Last week I met with a lady to talk about property. The conversation quickly turned to development and the future direction of Melbourne. A baby boomer herself, she worried about the strong NIMBY culture (not in my backyard) that was prevalent.
Human rationale generally flies in the opposite direction of having a sky scraper city. Yet dense cities have enormous benefits especially in a world expanding rapidly.
A man who knows all too well about the benefits of denser cities is Edward Glaeser who is the Fred and Eleanor Glimp Professor of Economics at Harvard University.
His most recent book Triumph of the City makes a great case for building vertical cities rather than sprawling ones.
If you get 30 minutes, this article summarises Edwards points quite well.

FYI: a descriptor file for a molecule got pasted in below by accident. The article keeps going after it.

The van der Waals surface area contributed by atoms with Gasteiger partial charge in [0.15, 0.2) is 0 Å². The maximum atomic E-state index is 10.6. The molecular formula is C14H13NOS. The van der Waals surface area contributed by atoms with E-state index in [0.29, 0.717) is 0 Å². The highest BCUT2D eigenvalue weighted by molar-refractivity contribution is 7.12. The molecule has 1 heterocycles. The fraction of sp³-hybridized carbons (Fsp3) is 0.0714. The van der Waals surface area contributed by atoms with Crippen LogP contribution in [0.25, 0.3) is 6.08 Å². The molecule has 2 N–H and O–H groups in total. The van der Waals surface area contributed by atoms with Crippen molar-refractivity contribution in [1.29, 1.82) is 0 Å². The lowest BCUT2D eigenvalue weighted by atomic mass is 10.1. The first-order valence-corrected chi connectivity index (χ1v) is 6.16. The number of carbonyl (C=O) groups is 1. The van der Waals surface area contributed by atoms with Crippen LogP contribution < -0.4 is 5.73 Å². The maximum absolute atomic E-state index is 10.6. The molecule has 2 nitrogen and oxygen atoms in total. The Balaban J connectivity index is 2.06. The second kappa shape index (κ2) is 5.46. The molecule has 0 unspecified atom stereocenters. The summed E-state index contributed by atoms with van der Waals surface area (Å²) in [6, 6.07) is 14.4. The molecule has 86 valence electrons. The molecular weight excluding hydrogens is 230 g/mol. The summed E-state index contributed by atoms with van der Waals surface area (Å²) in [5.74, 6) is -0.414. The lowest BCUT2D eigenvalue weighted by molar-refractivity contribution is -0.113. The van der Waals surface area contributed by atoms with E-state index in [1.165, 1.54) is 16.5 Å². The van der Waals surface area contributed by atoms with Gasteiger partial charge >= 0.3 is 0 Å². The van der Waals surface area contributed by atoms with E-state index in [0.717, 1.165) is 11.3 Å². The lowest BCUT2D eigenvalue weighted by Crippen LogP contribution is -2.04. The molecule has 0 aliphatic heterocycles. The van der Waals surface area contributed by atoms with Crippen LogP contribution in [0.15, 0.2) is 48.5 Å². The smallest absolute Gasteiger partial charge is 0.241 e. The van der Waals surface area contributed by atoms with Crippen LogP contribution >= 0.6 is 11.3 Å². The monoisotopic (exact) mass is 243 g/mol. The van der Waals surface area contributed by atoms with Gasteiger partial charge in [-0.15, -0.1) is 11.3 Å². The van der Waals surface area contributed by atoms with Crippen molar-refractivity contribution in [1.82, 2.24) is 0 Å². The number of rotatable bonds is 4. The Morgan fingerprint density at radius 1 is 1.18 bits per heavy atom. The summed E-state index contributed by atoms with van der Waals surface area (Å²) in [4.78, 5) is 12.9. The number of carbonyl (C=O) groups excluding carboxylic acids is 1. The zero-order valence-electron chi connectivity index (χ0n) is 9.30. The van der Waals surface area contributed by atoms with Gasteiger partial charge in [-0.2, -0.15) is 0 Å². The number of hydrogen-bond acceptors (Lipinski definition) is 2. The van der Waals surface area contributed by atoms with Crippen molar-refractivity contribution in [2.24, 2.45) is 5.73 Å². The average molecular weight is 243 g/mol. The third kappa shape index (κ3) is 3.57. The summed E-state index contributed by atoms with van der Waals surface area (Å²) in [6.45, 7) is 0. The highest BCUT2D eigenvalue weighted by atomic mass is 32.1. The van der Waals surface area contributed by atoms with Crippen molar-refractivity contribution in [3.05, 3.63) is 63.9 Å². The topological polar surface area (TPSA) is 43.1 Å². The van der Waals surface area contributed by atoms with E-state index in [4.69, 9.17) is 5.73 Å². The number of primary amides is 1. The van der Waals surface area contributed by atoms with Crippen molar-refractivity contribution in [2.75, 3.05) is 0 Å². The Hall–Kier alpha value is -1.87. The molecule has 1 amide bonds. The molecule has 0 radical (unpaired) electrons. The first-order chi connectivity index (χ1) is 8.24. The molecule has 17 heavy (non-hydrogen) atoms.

This reminds me a lot of what’s happening in Melbourne at the moment and indeed many other parts of this country.
Our current way of tackling housing shortages is to keep pushing out. Massive sprawling housing estates are booming – my fear is this will end badly for those residents.
Much of this is to do with the way we restrict development and height restrictions in capital cities. Pricing of property hinges on supply v demand. With supply under threat, people are forced into amenity poor locations.
“Cities connect humanity”
I think Edward makes a fantastic point by this one sentence. Cities are a melting pot of ideas, productivity and social interactions. It’s no surprise that many of the great inventions and human achievements have evolved from cities such as New York, Paris and London.
In essence; this is what attracts the majority of us to live close to the city.